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Complaints and cancellations

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Above: Five minutes of tweeted news about Wellington’s bus service on Tuesday

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Nine months after Wellington’s new bus system was introduced, things seem to be worse than ever. Here’s what a city councillor reported this morning:

Yesterday Dave Armstrong reported that Metlink had received twice as many complaints during February this year compared with February last year. On Monday, he wrote sadly, Metlink tweeted 27 bus cancellations before 7am.

It was the same last week. Last Thursday, here’s what regional councillor Roger Blakeley reported, trying his best to be optimistic:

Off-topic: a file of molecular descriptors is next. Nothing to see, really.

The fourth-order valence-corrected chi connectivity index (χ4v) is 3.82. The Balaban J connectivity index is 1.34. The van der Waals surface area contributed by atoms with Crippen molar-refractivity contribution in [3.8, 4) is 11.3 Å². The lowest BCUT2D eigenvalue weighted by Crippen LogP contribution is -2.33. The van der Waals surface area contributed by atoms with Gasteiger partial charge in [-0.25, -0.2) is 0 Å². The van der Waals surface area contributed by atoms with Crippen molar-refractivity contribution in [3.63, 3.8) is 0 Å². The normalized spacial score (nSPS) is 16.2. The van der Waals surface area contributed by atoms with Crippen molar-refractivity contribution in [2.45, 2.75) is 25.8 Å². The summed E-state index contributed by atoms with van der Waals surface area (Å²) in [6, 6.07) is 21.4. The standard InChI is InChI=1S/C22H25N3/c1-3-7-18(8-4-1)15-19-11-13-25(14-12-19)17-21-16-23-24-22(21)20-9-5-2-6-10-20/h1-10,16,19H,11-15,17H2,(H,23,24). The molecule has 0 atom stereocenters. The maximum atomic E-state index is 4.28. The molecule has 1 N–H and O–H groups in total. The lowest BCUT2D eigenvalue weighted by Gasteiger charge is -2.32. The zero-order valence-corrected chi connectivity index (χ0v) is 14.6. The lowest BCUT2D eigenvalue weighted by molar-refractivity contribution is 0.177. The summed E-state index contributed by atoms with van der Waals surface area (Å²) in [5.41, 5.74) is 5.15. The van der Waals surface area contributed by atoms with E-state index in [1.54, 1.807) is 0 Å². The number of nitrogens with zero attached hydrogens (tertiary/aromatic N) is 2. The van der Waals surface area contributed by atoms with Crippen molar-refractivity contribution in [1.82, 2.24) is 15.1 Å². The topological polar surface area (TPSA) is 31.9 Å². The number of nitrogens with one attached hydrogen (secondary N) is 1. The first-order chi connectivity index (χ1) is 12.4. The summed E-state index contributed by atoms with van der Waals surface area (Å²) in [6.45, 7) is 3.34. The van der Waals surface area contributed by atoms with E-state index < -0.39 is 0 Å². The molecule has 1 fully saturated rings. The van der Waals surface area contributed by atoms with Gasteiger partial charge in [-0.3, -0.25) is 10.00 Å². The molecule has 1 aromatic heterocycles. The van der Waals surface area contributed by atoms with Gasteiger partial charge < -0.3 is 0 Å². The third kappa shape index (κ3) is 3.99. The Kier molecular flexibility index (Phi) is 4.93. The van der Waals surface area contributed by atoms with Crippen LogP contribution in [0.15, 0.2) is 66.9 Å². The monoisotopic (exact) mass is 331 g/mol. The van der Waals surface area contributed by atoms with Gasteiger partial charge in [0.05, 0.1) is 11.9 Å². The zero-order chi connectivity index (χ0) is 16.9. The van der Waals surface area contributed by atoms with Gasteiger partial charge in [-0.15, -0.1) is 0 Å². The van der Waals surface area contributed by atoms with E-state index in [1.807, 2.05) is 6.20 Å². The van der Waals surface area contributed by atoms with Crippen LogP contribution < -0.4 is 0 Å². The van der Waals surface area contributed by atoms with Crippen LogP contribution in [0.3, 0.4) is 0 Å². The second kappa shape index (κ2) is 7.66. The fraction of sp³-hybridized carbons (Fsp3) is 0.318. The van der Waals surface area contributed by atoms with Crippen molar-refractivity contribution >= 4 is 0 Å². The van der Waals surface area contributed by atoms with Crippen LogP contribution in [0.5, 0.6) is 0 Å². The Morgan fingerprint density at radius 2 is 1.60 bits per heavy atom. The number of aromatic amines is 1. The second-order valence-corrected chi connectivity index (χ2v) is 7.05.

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The shortage of drivers is being given as an excuse for so many cancellations. But as Dave Armstrong wrote:

NZ Bus is in the middle of a sale to an Australian company. Because NZ Bus is so bad at public communication, there is little we can do but speculate about its lack of drivers. Maybe it’s not in its interest to pay drivers more – as the balance sheet won’t look so good to the new buyer? Maybe its contract with GWRC, which we’re not allowed to see, is so badly drawn up that it is cheaper for NZ Bus to pay penalties for cancelled services than to pay a wage to attract more drivers? It’s sad seeing Metlink trying to busplain contractor problems. Apparently, it’s very difficult to attract low-wage drivers to work only a couple of hours during the morning and afternoon peak shifts. You don’t say.